What’s it like to fly on a Boeing 787 Dreamliner? I recently flew United’s 787-9 Dreamliner on what is currently the longest 787 route flown by a U.S. airline, between San Francisco and Singapore. It covers 8,446 miles and takes 16 hours 20 minutes going to Singapore. I flew the opposite way, on my trip home from Asia, which clocked in at a slightly shorter 15 hours 30 minutes. Here’s what it was like.
The seats in business class on United’s 787-9 are arranged 2-2-2, and are staggered slightly to offer some privacy when you’re reclined.
The seats are 20.6″ wide (the widest BusinessFirst seat United offers) and truly go flat, so you can sleep pretty well on them; and they are adjustable in various ways so you can recline or raise your feet to keep comfortable when not dozing. The blankets are duvet-style, cozy without being too heavy, and the seat cushion is plush enough that you don’t feel the bones of the seat when you lie down.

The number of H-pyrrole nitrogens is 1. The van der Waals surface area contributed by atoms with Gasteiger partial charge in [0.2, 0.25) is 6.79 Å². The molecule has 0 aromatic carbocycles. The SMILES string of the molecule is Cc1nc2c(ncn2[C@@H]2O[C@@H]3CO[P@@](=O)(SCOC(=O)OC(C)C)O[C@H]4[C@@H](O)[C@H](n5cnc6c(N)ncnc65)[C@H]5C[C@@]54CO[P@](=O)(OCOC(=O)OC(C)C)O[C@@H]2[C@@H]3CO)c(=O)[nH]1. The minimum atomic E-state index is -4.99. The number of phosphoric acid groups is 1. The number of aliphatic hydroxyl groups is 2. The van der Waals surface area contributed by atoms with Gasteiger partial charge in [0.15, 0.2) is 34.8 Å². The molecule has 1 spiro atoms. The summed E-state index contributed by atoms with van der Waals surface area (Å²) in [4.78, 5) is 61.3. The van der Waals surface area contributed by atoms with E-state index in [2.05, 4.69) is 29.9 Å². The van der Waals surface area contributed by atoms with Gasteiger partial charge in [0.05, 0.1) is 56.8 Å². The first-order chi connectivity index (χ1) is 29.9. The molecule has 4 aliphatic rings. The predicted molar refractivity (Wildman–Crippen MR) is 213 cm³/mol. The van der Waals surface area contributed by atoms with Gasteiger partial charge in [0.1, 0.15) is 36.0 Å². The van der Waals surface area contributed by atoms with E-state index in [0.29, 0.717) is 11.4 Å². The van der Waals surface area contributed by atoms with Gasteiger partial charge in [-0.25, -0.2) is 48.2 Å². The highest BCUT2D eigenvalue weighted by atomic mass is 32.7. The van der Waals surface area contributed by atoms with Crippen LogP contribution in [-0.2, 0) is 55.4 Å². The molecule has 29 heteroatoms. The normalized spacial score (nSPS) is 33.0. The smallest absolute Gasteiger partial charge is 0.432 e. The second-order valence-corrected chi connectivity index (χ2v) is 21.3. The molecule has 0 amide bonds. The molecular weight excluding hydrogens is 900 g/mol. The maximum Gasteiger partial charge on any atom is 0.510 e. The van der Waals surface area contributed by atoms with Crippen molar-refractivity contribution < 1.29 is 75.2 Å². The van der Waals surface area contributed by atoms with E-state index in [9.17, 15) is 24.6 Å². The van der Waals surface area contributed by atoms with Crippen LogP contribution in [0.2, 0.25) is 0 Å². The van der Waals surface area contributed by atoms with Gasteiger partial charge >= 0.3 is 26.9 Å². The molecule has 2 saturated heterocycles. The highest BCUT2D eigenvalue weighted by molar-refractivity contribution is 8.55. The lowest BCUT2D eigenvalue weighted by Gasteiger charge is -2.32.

I had an aisle seat in the middle section of the first row. If you prefer the window spot, keep in mind that they are the only ones without direct aisle access, and you can find yourself trapped when your seat neighbor is fully reclined. This problem isn’t unique to United; I had it on my Qatar Airways flight too; and it’ll be solved when United launches its new Polaris international business class product in December of this year.
The Polaris premium cabin reboot will feature new seats that are more like private pods and that will have custom bedding from Saks Fifth Avenue—with new pillows! This is great news because one of my quibbles with United’s long-haul business class is its uncomfortable pillows. That may seem like nitpicking, but it’s surprising just how much a bad headrest can affect your sleep. The current pillows feel like loose sacks of lumpy cotton balls. In the future, flights outfitted with the Polaris design will give passengers the choice between the snazzy Saks pillow and a cooling gel pillow (they’ll also be able to request a mattress cushion).